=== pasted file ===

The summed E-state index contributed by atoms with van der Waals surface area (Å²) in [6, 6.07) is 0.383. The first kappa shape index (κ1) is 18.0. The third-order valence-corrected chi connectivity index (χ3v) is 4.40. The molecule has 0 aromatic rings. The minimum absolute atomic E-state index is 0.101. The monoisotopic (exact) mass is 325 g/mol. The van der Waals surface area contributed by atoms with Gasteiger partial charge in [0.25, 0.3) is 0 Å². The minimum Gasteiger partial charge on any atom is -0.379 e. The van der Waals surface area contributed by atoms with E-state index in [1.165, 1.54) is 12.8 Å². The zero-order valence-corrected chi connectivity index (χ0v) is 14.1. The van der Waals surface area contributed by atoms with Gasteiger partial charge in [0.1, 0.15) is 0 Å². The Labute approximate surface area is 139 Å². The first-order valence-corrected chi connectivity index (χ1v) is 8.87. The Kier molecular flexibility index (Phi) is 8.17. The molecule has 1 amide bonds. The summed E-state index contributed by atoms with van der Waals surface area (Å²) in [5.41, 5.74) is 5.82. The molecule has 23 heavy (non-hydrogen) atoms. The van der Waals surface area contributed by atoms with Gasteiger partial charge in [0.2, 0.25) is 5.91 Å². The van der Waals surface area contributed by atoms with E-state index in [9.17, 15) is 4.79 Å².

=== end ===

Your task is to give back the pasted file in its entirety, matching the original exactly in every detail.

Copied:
The summed E-state index contributed by atoms with van der Waals surface area (Å²) in [6, 6.07) is 0.383. The first kappa shape index (κ1) is 18.0. The third-order valence-corrected chi connectivity index (χ3v) is 4.40. The molecule has 0 aromatic rings. The minimum absolute atomic E-state index is 0.101. The monoisotopic (exact) mass is 325 g/mol. The van der Waals surface area contributed by atoms with Gasteiger partial charge in [0.25, 0.3) is 0 Å². The minimum Gasteiger partial charge on any atom is -0.379 e. The van der Waals surface area contributed by atoms with E-state index in [1.165, 1.54) is 12.8 Å². The zero-order valence-corrected chi connectivity index (χ0v) is 14.1. The van der Waals surface area contributed by atoms with Gasteiger partial charge in [0.1, 0.15) is 0 Å². The Labute approximate surface area is 139 Å². The first-order valence-corrected chi connectivity index (χ1v) is 8.87. The Kier molecular flexibility index (Phi) is 8.17. The molecule has 1 amide bonds. The summed E-state index contributed by atoms with van der Waals surface area (Å²) in [5.41, 5.74) is 5.82. The molecule has 23 heavy (non-hydrogen) atoms. The van der Waals surface area contributed by atoms with Gasteiger partial charge in [0.2, 0.25) is 5.91 Å². The van der Waals surface area contributed by atoms with E-state index in [9.17, 15) is 4.79 Å².